How to emigrate to the US. PART 2: Things that don’t require an SSN: Banks, renting, and utilities

This is a continuation of HOW TO EMIGRATE TO THE US (FROM CANADA WITH AN ENGINEERING DEGREE).  This post will assume you have already obtained your TN visa.  I’ll talk about the challenges obtained with settling in.  Getting an SSN takes 2-4 weeks; 4 weeks if you have a name so long that it won’t fit in form (THANKS PARENTS.).

  • Things that don’t require an SSN
    • Opening a bank account
    • Renting a place
    • Opening a utilities account
      • Electricity
      • Internet
  • Things that require an SSN
    • Getting paid
    • Health / Vision insurance
    • Drivers licence
    • Car licence plate
    • Credit card

Opening a bank account

Like most accounts that don’t require an SSN, you need 2 pieces of ID.  I brought my passport and drivers licence and opened an account over lunch.  I was late back to work because it took about an hour longer to process due to my ‘resident-alien’ status.  I opened an account at Chase (which many people recommended I avoid) because it was the closest bank.  I’ve already started looking at savings and retirement funds, but I might be jumping the gun because I should probably pay off my debt first.

Renting a place

Renting a place also does not require a SSN, just 2 forms of ID.  They do a background screen, which may potentially take longer because they pull up your records from other countries.  I looked at a total of about 15 different apartments.  Despite everyone thinking Detroit is dirt cheap, rent in desirable neighbourhoods is still considerably high.  Here is a list of different neighbourhoods I had considered living in:

  • Troy: $675-$1100/mo.  The nice apartments were 1BR, 700sqft, newly renovated, carpet floors, new appliances and hella expensive.  The cheaper places were literally walking distance from work.  It was a decent place, but I wanted a place with wooden floors.
  • Madison Heights  (1BR apartments in low, low, and highrise apartments) $700-800.  My co-workers advised against living in Madison heights because they think it isn’t a nice neighbourhood.  I honestly can’t really tell the difference.  There are a few Chinese and Vietnamese stores located on John R Road.
  • Royal Oak is supposedly the happening place in Detroit.  They have a walkable downtown area with nice sidewalks and streetlamps.  Most young professionals are moving into that area, and thus it was really hard to find a vacant apartment.  Most places had 2-3 month waiting lists.  I had found a craiglist ad to roomate with 2 other engineers in a 3 bedroom 1 bathroom house for $500.  I probably would have stayed here if the house owner didn’t have a cat.
  • Southfield. $500-600 for 1BR.  This was the pricepoint that I was trying to aim for, but Southfield is considered one of the rougher neighbourhoods in Detroit.  Most of the locals recommend living north of 8 Mile Road.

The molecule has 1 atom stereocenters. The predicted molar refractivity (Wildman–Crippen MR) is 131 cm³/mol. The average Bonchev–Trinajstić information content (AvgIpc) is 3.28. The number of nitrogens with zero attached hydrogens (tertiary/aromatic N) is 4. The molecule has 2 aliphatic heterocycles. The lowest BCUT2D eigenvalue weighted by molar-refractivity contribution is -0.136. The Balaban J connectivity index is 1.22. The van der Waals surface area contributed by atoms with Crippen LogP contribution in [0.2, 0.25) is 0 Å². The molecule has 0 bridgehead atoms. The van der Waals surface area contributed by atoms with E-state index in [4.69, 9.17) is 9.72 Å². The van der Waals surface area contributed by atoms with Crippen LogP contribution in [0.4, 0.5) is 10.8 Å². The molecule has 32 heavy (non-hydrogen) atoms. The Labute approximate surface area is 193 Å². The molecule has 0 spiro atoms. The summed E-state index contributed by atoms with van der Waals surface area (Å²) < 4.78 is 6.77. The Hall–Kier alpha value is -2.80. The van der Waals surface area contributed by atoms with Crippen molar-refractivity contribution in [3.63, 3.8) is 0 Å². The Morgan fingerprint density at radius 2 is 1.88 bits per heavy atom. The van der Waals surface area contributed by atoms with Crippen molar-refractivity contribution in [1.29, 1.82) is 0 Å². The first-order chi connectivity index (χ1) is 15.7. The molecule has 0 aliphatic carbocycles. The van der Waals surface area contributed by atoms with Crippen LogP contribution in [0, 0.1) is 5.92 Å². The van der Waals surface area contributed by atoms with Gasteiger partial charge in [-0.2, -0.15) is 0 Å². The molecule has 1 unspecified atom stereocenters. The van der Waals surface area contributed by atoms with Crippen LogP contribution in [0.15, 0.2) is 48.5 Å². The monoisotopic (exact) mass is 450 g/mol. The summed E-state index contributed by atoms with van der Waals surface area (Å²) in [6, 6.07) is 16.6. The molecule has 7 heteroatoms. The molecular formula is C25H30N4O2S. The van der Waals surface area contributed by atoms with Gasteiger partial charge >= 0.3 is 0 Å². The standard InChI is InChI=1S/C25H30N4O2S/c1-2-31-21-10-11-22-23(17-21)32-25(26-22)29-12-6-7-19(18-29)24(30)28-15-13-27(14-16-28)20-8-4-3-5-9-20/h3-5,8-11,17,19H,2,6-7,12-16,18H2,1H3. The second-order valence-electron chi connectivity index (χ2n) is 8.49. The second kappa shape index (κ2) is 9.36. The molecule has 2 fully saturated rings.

• Fun fact:  8 Mile Road has a TON of strip clubs on it. I drove on it at night, and only the streetlights on the South side light up.
  • Ferndale is supposedly the ‘hipster area’ of Detroit.  I walked around the area yesterday, and I like it.
    • Fun fact:  Ferndale was the first city in Michigan to have an openly gay Mayor.
  • Downtown (Eastern Market). $700-$900.  I had considered getting a studio apartment in the same building as Fiona.  The building had recently been purchased by a Canadian real estate company and was undergoing renovation.  I thought the place was really nice, but the commute was a bit long (22 minutes without traffic).  During rush hour, it would be 30-40 minutes.
  • Clawson.  This is the place I decided to live in.  It’s only a 5 minute drive to work, a 10 minute drive to Royal Oak, and is considered one of the nicer neighbourhoods in Metro Detroit.  At $750, I’m renting a ‘houselet’ – a 1 bedroom house.  It’s more akin to a 1 bedroom townhouse.  I don’t believe anything like this in Toronto exists.

In the end, I learned what I really was looking for in an apartment.  It doesn’t have to be large; I was OK with a 480sqft studio apartment.  However, I wanted wood floors because they are easy to clean and won’t flare up my allergies.  A nice bathtub was a MUST.  New kitchen appliances were optional.  I would prefer a 2nd floor apartment (I feel safer there?), but will compromise with a first floor.  I wanted my commute to be less than 20 mins.  I wanted all this for under $800/mo.

Electricity and Internet

So far, I’ve opened 2 utilities accounts: electricity and internet.  Electricity is handled by DTE energy, one of Detroit’s biggest employers.  Internet is handled by COMCAST, apparently one of the USA’s most evil corporations.  I didn’t have an SSN number, so I had to drive to midtown Detroit to the DTE office to open an account.  Along the way, I saw this:

The sign says:  Shay's candy shack.  Not sketch at all!
The sign says: Shay’s candy shack. Not sketch at all!